What do Microsoft think about all of this?
We have no connection with Microsoft, and only very limited communication. We know that at least some Microsoft employees are aware of this site and the community in general, but corporate policy seems to be one of ignoring us. Microsoft haven't made any serious attempt to keep third party clients out of their network, but they've also never attempted to talk with us or give assurances about the future. They've been very receptive about reports of bugs that have security implications.
Compared to AOL (which owns both AIM and ICQ), Microsoft is very nice to the third party developers of its protocol. This probably doesn't reflect any great philanthropy on their part: third party clients boost the number of users on Microsoft's network and (unlike with AOL) we don't represent a direct threat to their revenue stream.
How does the protocol work?
MSN Messenger is a presence and instant messaging system. "Presence" is whether you're on-line, whether you're sharing a webcam, etc. "Instant messaging" is talking with other people. Users of presence and instant messaging systems (people, bots, etc.) are referred to as "principals". RFC 2778 provides a very good general overview of what a presence and instant messaging system does, and you're advised to read it if you haven't worked on one before. Where possible, technical terms used on this site have been taken from that document.
An MSN Messenger session involves a connection to a "notification server" (or "NS"), which provides a presence service. The notification server allows you to connect to "switchboard servers" ("SB"s) which provide an instant messaging service.
The connection to a notification server is the basis of an MSN Messenger session, as it handles your presence information: if you are disconnected from the notification server, you are no longer online to your buddies. The main purpose of the notification server is to handle presence information about yourself and the principals whose presence you've subscribed to.
The notification server also performs some other services like notifying you about new e-mail in your hotmail inbox and letting you create new (or join existing) switchboard sessions. When you're directed to join a switchboard session, you should open a new connection to the switchboard, and keep the notification server open.
Note: The original draft refers to a third type of server known as a Dispatch Server, or "DS". However, throughout our documentation, the Dispatch Server is just treated as the default notification server.
The switchboard handles instant messaging sessions between principals. In other words, each person in an MSN chat corresponds to a connection to a shared switchboard session. Being in two conversations at once means connecting to two switchboard servers at once. Directly connected conversations between principals are not used in MSN Messenger, and the switchboard acts as a proxy between you and those you are chatting with.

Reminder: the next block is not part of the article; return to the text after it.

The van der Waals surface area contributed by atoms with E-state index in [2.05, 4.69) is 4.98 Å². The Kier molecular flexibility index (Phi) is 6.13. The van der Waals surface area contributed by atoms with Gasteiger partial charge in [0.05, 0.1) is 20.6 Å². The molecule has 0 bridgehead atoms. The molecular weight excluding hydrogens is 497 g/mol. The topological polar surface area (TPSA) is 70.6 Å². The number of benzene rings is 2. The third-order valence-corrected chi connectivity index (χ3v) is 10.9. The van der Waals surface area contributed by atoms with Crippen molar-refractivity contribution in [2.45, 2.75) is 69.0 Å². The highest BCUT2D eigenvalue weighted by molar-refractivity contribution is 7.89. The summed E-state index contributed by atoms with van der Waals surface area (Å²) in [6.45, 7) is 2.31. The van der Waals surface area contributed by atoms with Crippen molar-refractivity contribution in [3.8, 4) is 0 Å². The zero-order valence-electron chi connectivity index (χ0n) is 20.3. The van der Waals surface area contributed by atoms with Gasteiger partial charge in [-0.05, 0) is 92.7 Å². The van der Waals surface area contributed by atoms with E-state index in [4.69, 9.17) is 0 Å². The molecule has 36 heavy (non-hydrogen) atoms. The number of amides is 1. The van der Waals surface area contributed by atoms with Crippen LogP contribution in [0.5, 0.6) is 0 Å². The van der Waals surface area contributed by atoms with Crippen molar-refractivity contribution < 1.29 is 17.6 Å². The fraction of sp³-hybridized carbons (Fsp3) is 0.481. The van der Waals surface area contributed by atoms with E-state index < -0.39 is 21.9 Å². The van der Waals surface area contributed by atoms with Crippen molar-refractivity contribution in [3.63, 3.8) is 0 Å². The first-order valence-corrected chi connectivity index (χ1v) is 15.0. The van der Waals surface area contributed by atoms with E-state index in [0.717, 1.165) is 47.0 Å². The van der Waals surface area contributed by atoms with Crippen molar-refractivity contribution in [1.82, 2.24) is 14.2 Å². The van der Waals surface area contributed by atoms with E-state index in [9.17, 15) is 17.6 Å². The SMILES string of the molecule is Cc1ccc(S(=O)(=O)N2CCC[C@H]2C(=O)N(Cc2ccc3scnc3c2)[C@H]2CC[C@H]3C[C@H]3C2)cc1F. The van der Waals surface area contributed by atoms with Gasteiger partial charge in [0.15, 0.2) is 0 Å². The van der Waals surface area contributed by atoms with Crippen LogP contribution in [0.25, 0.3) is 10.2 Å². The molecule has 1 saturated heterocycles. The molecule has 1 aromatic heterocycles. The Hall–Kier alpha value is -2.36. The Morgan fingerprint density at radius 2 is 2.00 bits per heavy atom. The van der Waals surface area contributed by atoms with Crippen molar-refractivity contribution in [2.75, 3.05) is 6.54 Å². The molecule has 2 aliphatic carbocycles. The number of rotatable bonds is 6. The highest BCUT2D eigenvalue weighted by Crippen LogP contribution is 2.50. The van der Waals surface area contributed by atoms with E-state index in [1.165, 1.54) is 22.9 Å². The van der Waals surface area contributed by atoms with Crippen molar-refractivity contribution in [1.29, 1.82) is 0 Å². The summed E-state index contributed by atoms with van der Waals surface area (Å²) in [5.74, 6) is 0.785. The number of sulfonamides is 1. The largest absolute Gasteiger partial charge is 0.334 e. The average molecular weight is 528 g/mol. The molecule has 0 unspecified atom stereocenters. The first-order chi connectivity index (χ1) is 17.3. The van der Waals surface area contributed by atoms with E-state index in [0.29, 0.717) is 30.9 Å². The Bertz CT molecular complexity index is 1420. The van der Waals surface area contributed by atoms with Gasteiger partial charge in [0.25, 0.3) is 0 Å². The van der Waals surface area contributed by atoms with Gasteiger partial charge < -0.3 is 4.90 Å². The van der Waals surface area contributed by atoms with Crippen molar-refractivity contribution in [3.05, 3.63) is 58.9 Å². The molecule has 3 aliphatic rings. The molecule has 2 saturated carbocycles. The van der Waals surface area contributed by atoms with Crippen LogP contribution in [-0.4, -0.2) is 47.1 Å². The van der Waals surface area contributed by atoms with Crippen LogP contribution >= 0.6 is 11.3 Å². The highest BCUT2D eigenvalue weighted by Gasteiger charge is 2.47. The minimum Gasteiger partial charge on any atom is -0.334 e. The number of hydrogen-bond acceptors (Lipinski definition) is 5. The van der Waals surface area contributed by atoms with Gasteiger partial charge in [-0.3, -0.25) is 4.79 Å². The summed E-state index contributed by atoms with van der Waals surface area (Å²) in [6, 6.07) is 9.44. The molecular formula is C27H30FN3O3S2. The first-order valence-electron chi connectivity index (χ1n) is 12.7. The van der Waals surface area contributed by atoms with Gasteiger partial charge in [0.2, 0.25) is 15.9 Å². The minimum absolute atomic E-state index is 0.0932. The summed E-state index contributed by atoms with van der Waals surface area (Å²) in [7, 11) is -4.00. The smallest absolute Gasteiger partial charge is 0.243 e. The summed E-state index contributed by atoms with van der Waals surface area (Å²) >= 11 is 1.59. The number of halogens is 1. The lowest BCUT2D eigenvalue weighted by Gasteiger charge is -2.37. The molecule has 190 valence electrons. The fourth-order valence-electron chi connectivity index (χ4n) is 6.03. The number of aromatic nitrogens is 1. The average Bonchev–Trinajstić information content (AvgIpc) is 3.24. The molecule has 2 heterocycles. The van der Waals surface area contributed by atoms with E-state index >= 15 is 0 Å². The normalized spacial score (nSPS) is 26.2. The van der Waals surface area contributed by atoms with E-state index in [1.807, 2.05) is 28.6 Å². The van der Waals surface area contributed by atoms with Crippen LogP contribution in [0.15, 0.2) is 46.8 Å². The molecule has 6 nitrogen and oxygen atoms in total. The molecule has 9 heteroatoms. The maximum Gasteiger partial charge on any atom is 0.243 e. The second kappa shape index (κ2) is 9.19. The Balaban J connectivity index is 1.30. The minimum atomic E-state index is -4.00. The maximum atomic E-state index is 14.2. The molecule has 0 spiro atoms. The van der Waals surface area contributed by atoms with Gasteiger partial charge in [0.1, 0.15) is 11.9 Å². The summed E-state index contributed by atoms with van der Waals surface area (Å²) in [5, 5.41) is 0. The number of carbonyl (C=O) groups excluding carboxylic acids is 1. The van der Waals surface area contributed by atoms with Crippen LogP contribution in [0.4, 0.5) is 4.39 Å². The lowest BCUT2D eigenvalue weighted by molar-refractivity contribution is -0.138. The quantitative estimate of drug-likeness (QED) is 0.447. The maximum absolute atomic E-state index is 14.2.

A switchboard session can have as many people in it as you like - there's no equivalent of the one-to-one conversations that there's no way of forcing a session not to accept more than two people. This can be quite awkward because some of the uses for a switchboard session (like initiating a file transfer)
The SB is also where invitations to other services such as file transfer and NetMeeting are sent and received. Mobile paging is one of the only forms of communication that does not take place over a switchboard server.
Note that the SB and the NS are not very tightly integrated. For example, when a principal in a switchboard session change his or her display name, the switchboard still sends out messages and other commands with the old display name. In addition, when a principal disconnects from the NS, all switchboard sessions still remain open until the client explicitly closes them.
This site includes many examples of dialogues between client and server, and between two clients. Client/server dialogues are always described from the point-of-view of the client. Client/client dialogues are described from the point-of-view of one or other client. A bold monospace font is always used for these dialogues. Text sent from the (local) client is always
A block of text sent by the (local) client is always preceded by
At the end of a line of text sent by the server or the client, there are often newline characters. In most cases, it is a carriage return followed by a linefeed which is expressed as the light-grey
When short examples of protocol are found in paragraphs, such as the name of a command or an example of a nickname, they are usually found in